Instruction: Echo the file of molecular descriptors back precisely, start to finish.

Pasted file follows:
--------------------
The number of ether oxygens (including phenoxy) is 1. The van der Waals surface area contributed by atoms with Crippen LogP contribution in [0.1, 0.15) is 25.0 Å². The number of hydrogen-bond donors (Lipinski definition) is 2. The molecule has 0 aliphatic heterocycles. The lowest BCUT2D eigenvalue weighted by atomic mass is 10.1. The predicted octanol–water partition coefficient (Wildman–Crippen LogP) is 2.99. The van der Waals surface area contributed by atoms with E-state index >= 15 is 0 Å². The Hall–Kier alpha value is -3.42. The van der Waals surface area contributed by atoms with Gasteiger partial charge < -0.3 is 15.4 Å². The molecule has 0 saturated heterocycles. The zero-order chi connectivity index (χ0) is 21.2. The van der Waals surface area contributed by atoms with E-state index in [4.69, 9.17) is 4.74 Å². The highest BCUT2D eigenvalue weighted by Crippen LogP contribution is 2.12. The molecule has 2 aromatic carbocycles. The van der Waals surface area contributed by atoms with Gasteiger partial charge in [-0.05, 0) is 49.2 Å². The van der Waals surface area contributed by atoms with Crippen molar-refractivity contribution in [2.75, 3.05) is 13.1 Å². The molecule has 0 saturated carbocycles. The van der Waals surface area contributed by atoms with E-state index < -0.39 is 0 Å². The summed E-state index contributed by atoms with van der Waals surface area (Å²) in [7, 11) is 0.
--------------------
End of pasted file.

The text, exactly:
The number of ether oxygens (including phenoxy) is 1. The van der Waals surface area contributed by atoms with Crippen LogP contribution in [0.1, 0.15) is 25.0 Å². The number of hydrogen-bond donors (Lipinski definition) is 2. The molecule has 0 aliphatic heterocycles. The lowest BCUT2D eigenvalue weighted by atomic mass is 10.1. The predicted octanol–water partition coefficient (Wildman–Crippen LogP) is 2.99. The van der Waals surface area contributed by atoms with E-state index >= 15 is 0 Å². The Hall–Kier alpha value is -3.42. The van der Waals surface area contributed by atoms with Gasteiger partial charge < -0.3 is 15.4 Å². The molecule has 0 saturated heterocycles. The zero-order chi connectivity index (χ0) is 21.2. The van der Waals surface area contributed by atoms with E-state index in [4.69, 9.17) is 4.74 Å². The highest BCUT2D eigenvalue weighted by Crippen LogP contribution is 2.12. The molecule has 2 aromatic carbocycles. The van der Waals surface area contributed by atoms with Gasteiger partial charge in [-0.05, 0) is 49.2 Å². The van der Waals surface area contributed by atoms with Crippen molar-refractivity contribution in [2.75, 3.05) is 13.1 Å². The molecule has 0 saturated carbocycles. The van der Waals surface area contributed by atoms with E-state index < -0.39 is 0 Å². The summed E-state index contributed by atoms with van der Waals surface area (Å²) in [7, 11) is 0.